The average parent is willing to give his or her children $5,700 to help pay off debts without the expectation of being reimbursed, according to a new report.

That hypothetical, average parent is also willing to give $8,000 if he or she expects to get the money back

Data analyst Ted Rossman said the survey finds about 90 percent of parents would give something in either circumstance.

The one debt the average parent is most willing to help their child out with is medical debt -- 68 percent said they would do that. Parents are also willing to help their kids pay off student loans, utilities, mortgages and rent.

What all these have in common, Rossman said, is that if there is such a thing, these are all considered "good debts."

But Rossman said gambling debt is the biggest taboo. Fifty-seven percent of parents say they would never help pay for a child's gambling debts. Sixteen percent are not willing to help out with credit card debt. Rossman said what's interesting is that this study was also done in 2009 and then, 28 percent said they would never help with credit card debt.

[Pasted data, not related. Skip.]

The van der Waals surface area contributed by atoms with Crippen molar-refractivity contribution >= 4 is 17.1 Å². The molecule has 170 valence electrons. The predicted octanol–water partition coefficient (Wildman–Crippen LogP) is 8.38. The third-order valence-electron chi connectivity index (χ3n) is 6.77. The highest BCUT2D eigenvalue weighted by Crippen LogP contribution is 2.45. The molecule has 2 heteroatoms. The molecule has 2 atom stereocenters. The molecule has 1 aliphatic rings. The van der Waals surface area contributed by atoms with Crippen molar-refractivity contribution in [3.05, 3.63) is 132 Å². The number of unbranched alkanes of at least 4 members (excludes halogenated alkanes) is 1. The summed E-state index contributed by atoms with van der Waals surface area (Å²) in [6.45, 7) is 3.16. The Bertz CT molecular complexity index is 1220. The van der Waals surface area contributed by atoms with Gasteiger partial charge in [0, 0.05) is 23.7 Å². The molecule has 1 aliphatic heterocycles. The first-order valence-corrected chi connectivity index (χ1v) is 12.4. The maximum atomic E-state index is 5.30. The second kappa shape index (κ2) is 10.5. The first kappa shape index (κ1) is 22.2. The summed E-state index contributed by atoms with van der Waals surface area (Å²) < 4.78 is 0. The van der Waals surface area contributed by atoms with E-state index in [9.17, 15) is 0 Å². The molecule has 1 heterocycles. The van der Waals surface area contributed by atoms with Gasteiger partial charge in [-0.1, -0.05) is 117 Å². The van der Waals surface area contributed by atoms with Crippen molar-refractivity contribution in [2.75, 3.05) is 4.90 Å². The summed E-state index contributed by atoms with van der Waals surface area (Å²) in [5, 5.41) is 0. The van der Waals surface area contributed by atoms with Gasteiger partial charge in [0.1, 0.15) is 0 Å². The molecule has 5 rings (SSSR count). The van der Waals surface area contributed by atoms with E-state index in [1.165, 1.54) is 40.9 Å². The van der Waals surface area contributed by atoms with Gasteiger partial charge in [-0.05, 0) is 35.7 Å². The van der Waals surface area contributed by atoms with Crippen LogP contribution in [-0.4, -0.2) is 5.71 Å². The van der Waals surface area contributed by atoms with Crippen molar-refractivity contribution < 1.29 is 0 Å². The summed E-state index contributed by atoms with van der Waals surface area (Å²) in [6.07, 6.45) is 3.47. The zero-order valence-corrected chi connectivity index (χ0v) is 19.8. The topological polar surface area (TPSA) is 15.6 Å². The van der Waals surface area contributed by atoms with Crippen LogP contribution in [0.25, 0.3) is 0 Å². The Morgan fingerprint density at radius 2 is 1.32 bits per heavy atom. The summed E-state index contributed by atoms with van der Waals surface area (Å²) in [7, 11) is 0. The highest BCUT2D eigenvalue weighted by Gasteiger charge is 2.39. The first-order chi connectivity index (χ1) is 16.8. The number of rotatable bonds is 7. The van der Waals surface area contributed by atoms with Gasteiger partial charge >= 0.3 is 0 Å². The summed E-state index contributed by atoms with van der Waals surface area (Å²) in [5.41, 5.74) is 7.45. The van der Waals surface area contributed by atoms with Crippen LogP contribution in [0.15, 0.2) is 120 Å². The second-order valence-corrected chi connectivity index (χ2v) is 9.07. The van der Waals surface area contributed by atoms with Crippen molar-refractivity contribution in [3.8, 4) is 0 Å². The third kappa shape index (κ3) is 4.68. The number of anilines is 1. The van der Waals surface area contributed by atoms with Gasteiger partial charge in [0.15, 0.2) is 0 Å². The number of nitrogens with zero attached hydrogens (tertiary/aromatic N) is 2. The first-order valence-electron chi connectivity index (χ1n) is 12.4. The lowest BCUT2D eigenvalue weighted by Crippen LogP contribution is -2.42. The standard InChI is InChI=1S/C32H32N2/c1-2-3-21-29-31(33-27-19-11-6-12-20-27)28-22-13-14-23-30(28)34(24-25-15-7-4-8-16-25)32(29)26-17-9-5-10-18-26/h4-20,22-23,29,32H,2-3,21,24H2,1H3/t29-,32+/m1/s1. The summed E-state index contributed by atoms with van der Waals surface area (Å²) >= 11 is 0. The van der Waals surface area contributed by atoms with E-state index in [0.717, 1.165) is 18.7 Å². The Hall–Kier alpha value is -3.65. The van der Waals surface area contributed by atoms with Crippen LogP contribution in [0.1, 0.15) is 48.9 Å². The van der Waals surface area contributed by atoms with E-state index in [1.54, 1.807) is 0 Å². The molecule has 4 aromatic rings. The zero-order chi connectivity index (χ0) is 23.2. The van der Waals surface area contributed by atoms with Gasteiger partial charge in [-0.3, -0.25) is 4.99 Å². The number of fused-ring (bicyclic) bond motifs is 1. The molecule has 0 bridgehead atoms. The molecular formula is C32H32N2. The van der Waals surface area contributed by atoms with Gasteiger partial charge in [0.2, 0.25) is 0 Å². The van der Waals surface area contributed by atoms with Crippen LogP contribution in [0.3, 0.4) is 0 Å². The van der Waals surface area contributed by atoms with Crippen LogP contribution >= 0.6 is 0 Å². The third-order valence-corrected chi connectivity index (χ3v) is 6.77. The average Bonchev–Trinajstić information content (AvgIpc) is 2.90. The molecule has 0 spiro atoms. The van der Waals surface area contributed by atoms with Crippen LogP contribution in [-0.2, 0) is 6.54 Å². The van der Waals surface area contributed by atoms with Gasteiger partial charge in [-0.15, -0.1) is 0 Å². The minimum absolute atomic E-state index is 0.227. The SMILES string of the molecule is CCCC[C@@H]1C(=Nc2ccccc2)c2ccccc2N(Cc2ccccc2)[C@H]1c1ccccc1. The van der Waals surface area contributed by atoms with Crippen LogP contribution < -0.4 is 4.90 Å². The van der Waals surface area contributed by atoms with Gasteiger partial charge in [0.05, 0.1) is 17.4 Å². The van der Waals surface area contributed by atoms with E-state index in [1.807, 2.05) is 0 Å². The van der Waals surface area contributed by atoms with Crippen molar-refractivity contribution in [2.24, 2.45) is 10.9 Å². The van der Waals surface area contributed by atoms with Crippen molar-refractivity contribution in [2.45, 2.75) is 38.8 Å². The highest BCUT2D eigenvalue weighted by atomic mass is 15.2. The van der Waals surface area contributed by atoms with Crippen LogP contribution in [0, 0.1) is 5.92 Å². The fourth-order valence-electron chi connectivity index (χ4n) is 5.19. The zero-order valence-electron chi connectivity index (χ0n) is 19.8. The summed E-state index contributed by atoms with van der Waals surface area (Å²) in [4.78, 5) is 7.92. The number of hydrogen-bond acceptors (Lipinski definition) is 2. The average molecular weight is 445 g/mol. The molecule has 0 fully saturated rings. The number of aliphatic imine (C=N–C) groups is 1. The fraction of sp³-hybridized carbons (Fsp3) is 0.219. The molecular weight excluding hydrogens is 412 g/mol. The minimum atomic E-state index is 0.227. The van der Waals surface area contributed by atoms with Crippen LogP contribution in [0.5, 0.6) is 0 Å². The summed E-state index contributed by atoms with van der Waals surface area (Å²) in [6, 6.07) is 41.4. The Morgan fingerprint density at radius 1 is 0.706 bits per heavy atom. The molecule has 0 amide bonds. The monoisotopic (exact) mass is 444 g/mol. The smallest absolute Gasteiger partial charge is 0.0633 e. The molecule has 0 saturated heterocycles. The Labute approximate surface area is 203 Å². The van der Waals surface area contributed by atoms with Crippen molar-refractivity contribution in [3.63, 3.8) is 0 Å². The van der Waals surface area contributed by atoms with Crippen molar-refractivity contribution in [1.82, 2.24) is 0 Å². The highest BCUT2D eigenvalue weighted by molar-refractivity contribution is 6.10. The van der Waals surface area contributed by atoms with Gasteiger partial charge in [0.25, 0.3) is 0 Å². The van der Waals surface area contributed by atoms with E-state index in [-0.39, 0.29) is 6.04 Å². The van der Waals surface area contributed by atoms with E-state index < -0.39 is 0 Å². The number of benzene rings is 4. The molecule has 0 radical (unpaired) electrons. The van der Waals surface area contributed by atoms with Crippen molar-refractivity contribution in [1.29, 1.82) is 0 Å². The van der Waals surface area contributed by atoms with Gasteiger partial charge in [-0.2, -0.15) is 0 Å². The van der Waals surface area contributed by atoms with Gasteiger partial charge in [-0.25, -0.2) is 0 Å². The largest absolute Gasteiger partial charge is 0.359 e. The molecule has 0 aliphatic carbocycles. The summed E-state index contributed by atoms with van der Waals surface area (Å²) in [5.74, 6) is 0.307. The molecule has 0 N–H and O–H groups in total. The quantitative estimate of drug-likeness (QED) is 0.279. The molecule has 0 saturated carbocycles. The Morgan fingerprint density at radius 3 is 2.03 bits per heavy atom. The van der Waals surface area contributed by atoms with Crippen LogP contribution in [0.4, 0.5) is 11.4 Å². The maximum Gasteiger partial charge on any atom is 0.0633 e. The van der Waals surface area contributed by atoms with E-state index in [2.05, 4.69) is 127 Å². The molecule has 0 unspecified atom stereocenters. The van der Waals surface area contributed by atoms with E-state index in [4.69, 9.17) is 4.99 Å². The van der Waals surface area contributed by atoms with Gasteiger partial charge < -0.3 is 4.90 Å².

"We realize now that credit card debt doesn't just mean that you were irresponsible and overspent online or at the mall," Rossman said. It may just be a spill-over effect. It might be that some of your dollars are going toward housing expenses, student loans or even health care.

The study also finds that people with annual household incomes of under $30,000 are about as likely to help their kids with debt as those in higher income brackets.

Rossman said it's great for parents to help out their children, especially if it's an emergency debt like healthcare, a broken down car, a lost job. But if this is an ongoing thing where your child needs help paying the bills month after month after month, then, he said, there's a much bigger problem happening. Kids need to look at and re-think their budgeting and lifestyles.

He said it's not a good thing if parents are giving away all their money and at the same time, putting their own finances at risk, especially when there is no such thing as a retirement loan.

"It's like that old adage about put your own oxygen mask on before helping somebody else," Rossman said.

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